So yesterday it was Mental Health Awareness Day, and being the digital junkies we all are, a lot of people on social media have been sharing various posts to generate awareness. The education of treatment is a significant part of awareness, to inform of the medication and therapies available for those suffering with mental illness.
Personally, I love this day. To me, this day symbolises solidarity. Such a stigma is attached to mental illness, and words associated with it are thrown around with a lack of care and consideration. They are not adjectives to describe a temporary emotion and to those suffering day in, day out, it’s frustrating.
“You nearly gave me a panic attack”
“My OCD is kicking in again”
“Stop being such a pyscho!”
“Yesterday I failed my test and I was so depressed about it”
“Stop shouting, you’re so bipolar”
Those words were felt bitter to write. The amount of times I hear phrases of a similar nature on a daily basis screams out of the complete contradiction of societies views on mental health. I will admit, I have used some phrases similar to them, without remotely thinking of what I was actually inferring. Phrases which address mental illnesses in a negative light are so readily used, but when it comes to discussing mental health in depth, it becomes somewhat taboo.
The sad reality with mental illnesses is that they are the most illness to put into words, how do you describe something nobody can see but you can feel its wrath. Invisible barriers are perhaps the hardest to overcome. Irrational and cruel, mental illnesses attack without mercy. According to the World Health Organisation, ‘if we don’t act urgently, by 2030 depression will be the leading illness globally.’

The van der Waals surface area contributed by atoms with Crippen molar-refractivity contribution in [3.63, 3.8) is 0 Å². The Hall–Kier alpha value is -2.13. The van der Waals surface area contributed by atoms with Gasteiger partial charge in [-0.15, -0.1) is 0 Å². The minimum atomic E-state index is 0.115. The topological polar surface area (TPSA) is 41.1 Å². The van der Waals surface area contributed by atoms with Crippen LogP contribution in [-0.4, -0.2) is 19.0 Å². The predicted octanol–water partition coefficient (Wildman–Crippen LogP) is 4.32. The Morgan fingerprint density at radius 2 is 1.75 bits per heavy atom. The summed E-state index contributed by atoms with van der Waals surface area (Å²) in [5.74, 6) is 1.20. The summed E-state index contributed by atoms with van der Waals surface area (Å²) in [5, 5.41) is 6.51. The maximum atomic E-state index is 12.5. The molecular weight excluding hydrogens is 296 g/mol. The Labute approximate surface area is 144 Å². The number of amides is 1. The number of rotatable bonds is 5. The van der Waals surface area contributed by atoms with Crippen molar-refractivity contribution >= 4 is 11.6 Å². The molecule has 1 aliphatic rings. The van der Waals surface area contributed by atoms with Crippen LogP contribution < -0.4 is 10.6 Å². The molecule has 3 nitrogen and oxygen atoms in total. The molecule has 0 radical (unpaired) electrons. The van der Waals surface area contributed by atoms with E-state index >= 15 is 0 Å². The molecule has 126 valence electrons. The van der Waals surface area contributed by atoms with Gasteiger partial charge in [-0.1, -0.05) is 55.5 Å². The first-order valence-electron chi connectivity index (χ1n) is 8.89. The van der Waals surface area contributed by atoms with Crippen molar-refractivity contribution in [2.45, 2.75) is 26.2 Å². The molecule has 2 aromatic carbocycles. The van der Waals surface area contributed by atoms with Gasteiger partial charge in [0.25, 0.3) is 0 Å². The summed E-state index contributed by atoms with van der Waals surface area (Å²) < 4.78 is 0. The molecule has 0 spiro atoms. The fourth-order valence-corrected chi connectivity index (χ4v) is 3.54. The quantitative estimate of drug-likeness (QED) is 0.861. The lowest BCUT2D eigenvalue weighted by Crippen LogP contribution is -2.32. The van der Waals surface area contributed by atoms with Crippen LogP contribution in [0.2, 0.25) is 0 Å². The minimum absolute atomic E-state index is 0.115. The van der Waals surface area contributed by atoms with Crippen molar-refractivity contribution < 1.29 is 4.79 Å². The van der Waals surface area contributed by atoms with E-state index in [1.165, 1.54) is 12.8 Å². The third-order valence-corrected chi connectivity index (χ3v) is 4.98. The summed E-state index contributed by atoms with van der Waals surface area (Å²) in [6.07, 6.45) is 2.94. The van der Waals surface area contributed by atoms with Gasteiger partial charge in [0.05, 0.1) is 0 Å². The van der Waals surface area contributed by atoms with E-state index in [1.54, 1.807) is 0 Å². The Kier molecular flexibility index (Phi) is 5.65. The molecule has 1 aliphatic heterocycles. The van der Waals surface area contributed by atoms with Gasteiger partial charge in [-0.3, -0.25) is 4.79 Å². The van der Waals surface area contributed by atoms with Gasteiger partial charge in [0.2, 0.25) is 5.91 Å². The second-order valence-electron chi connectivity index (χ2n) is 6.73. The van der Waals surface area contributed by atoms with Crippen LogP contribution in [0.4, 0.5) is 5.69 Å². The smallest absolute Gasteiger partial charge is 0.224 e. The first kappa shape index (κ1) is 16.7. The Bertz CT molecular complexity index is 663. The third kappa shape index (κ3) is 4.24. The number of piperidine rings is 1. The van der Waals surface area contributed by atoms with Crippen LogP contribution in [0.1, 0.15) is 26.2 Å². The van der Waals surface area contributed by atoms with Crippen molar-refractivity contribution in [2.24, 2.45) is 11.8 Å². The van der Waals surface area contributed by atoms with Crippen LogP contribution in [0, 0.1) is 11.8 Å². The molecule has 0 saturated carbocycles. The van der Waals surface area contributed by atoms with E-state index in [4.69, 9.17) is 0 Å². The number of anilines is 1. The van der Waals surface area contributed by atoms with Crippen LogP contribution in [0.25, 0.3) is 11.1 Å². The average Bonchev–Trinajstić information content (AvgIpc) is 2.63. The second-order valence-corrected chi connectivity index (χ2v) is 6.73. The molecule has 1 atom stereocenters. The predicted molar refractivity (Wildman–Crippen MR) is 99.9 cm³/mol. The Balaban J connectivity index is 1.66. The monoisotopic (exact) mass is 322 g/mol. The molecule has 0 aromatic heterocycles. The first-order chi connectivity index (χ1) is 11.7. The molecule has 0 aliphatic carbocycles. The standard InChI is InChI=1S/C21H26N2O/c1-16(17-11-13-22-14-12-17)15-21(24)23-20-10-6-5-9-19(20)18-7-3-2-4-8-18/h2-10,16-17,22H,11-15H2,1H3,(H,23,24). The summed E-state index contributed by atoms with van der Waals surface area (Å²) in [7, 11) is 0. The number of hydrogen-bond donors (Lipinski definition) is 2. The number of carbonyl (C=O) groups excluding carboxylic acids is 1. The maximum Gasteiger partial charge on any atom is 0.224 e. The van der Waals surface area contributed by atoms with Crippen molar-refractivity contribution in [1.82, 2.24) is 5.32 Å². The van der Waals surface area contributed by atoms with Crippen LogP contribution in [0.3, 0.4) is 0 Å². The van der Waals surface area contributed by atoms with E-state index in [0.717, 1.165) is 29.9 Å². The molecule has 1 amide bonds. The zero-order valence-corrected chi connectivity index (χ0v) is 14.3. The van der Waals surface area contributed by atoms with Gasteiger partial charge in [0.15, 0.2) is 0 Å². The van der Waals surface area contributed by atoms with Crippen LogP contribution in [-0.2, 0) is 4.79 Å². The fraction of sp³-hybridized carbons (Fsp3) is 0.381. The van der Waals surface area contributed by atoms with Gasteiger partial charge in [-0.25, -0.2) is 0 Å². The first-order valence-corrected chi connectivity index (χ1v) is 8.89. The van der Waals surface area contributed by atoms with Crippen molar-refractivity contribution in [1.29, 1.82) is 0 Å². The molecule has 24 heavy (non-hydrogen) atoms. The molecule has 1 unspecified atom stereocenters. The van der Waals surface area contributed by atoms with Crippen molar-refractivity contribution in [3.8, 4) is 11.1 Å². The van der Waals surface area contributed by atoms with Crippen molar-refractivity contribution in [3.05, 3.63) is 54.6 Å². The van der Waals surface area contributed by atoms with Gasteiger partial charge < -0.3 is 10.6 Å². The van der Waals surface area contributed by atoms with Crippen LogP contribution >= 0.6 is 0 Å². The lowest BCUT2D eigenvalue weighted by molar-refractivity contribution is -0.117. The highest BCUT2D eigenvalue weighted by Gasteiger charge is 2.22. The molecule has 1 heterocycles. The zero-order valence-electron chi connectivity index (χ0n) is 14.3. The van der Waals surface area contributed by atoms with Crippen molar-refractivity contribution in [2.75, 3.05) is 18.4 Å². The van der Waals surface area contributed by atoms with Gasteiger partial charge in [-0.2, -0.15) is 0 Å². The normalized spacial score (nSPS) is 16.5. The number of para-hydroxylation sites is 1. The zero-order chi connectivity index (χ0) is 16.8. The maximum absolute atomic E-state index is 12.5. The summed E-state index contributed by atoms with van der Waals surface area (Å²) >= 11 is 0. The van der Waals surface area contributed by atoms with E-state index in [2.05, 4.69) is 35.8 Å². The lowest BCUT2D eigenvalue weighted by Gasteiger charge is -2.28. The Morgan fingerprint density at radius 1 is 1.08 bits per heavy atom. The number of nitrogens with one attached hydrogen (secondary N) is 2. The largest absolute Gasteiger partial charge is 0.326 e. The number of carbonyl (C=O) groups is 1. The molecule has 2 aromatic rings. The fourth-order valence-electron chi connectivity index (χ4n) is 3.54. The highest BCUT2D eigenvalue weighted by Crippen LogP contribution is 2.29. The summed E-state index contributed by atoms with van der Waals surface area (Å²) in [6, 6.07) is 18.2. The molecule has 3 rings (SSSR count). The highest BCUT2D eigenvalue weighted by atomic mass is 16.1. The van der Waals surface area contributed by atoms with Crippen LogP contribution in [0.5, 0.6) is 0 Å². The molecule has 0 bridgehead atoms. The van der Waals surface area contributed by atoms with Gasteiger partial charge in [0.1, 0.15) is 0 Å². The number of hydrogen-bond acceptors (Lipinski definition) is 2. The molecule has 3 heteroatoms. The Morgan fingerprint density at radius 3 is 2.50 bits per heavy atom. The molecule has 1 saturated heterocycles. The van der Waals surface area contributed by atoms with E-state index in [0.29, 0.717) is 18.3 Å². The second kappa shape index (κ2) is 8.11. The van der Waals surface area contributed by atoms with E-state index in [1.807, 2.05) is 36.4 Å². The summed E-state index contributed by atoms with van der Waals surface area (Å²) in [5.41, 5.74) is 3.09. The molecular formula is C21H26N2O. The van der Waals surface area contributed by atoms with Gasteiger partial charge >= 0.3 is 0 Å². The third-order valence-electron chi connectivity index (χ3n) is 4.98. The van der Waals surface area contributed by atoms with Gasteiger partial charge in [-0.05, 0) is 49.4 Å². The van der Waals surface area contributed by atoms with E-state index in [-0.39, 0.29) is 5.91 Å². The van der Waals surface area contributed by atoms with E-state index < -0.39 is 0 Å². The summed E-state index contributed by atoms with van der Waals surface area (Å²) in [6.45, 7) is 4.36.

World Mental Health Day takes place every year on 10th October, with the goal to generate awareness about mental illness, to educate people who may not necessarily have a great comprehension of what mental illness, and to give sufferers to confidence to seek help and feel supported. Among the thousands showing their support, Prince William and wife Kate Middleton spent the day on the London Eye, speaking to young people who have suffered/ still suffer with psychological problems. As the forefront of future monarchy, it is amazing to see Kate and William being involved and projecting an interest in the mental health of the nation and taking a hands on approach by meeting people to hear their stories.
Also launched on today is the “I Am Whole” campaign, fronted by Jordan Stephens, one half of Rizzle Kicks. The campaign for NHS and YMCA aims to “combat stigma and normalise mental health difficulties among young people”. This campaign features the likes of Ed Sheeran, James Corden, James Arthur, Dermott O’Leary to name a few who draw a circle on their palm to exhibit their support.
This campaign, as much as I love it, raised a question as soon as I finished watching it. Would I still love this as much if it didn’t have celebrities in? Would the message still be as strong? If I am brutally honest, it probably would not have the same level of influential power. It’s sad, because the message is so significant, but that just highlights the power of celebrity culture in society now. The most important thing is that the information will reach the widest range of people as possible, and if the selling point is celebrities then it is a very good use of their public appeal to forward such a significant message.
If you feel you would like educate yourself a little bit more on mental illness, here are some links: